Woman caring for her mother and taking care of her hearing loss.

It’s referred to as the “sandwich generation”. You spend your twenties and thirties raising your kids. And then when you’re in your forties and fifties you’re arranging the care of your senior parents. You’re sandwiched between your children and your parents, thus the name. And it’s increasingly common. This means that Mom and Dad’s general healthcare will need to be taken under consideration by caretakers.

You likely won’t have a problem remembering to take Mom or Dad to the cardiologist or oncologist because those appointments feel like a priority. What falls through the cracks, though, are things like the yearly appointment with a hearing care professional or making certain Mom’s hearing aids are charged. And those little things can have a powerful impact.

Hearing Health is Crucial For a Senior’s Overall Health

More and more published research has echoed one surprising truth: your hearing is vitally important. Moreover, beyond your ability to listen to music or communicate, it’s crucial to have healthy hearing. Untreated hearing loss has been linked to numerous physical and mental health concerns, including depression and loss of cognitive abilities.

So you may be unintentionally increasing the chances that she will develop these issues by missing her hearing appointment. It will be socially isolating if Mom can’t communicate because she can’t hear very well.

When hearing loss first starts, this type of social isolation can occur very quickly. You might think that mom is experiencing mood issues because she is acting a bit distant but in actuality, that might not be the problem. Her hearing could be the real difficulty. And that hearing-induced solitude can itself eventually result in cognitive decline (your brain is a very use-it-or-lose-it kind of organ). So identifying the signs of hearing loss, and ensuring those signs are addressed, is crucial when it comes to your senior parents’ mental and physical health.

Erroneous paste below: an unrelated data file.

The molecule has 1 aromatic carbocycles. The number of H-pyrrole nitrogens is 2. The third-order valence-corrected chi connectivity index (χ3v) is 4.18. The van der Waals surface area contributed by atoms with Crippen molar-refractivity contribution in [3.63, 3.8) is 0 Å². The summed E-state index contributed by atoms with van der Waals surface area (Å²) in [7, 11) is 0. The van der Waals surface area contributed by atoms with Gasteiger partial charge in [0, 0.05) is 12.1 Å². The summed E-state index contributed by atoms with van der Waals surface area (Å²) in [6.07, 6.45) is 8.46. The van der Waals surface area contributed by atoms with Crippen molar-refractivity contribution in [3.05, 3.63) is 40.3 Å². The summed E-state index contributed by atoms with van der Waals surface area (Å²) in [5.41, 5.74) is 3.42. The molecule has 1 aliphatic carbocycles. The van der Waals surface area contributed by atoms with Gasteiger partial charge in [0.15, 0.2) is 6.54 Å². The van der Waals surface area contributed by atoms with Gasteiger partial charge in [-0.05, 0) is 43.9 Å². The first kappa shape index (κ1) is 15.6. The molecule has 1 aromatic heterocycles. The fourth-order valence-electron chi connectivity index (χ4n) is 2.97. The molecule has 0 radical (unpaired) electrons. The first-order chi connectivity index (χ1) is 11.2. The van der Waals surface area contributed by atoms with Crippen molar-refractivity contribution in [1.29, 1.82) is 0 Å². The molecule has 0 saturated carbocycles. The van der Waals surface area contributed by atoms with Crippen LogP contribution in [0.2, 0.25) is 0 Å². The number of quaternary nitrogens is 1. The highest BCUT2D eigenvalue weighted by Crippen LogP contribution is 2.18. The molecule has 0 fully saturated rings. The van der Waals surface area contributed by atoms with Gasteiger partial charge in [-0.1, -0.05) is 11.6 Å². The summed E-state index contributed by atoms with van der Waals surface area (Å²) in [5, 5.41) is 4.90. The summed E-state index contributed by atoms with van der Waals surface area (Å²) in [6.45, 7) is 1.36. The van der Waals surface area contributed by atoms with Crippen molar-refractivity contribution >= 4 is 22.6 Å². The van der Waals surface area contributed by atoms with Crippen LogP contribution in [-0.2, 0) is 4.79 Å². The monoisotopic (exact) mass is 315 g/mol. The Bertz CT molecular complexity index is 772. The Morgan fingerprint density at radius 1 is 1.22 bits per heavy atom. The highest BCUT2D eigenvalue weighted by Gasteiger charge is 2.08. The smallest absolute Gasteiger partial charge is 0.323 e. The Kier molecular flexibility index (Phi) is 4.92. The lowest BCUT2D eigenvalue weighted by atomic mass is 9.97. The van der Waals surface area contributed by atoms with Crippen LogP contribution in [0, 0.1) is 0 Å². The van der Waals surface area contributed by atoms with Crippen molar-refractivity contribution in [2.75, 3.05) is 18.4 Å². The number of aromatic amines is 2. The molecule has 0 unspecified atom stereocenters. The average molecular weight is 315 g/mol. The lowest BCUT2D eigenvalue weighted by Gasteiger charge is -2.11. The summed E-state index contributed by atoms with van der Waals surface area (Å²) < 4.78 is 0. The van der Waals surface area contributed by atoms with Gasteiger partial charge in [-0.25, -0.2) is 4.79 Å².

Prioritizing Hearing Health

Alright, you’re convinced. You appreciate that hearing loss can snowball into more serious issues and hearing health is important. What can you do to prioritize hearing care?

A few things that you can do are as follows:

  • Each day, remind your parents to use their hearing aids. Hearing aids operate at their maximum capacity when they are worn consistently.
  • If your parents have rechargeable hearing aids help them make sure they keep them charged when they go to bed each night. If your parents live in a retirement home, ask their caretakers to do this.
  • If you notice Mom avoiding phone conversations and staying away from social situations, the same is true. A trip to a hearing specialist can help illuminate the existence of any hearing difficulties.
  • Anybody over 55 should be undergoing a hearing exam annually. Be certain that your senior parent has a scheduled appointment for such a screening.
  • Pay attention to how your parents are behaving. If your parent is having trouble hearing you when you talk to them or seems to be turning the TV up louder and louder, encourage them to make an appointment for a hearing test.

Combating Future Health Problems

As a caregiver, you already have plenty to deal with, particularly if you’re part of that all-too-common sandwich generation. And if hearing impairment isn’t causing direct problems, it can seem a little unimportant. But the research is fairly clear: managing hearing ailments now can prevent a wide range of serious issues over time.

So when you take Mom to her hearing test (or arrange to have her seen), you could be preventing much more costly ailments in the future. You could block depression before it begins. You might even be able to reduce Mom’s risk of developing dementia in the near future.

For the majority of us, that’s worth a trip to a hearing specialist. And it’s undoubtedly worth a quick heads up to Mom that she should be wearing her hearing aid more vigilantly. Once that hearing aid is in, you might be able to have a nice conversation, also. Maybe you’ll get some lunch and have a nice chat.

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The site information is for educational and informational purposes only and does not constitute medical advice. To receive personalized advice or treatment, schedule an appointment.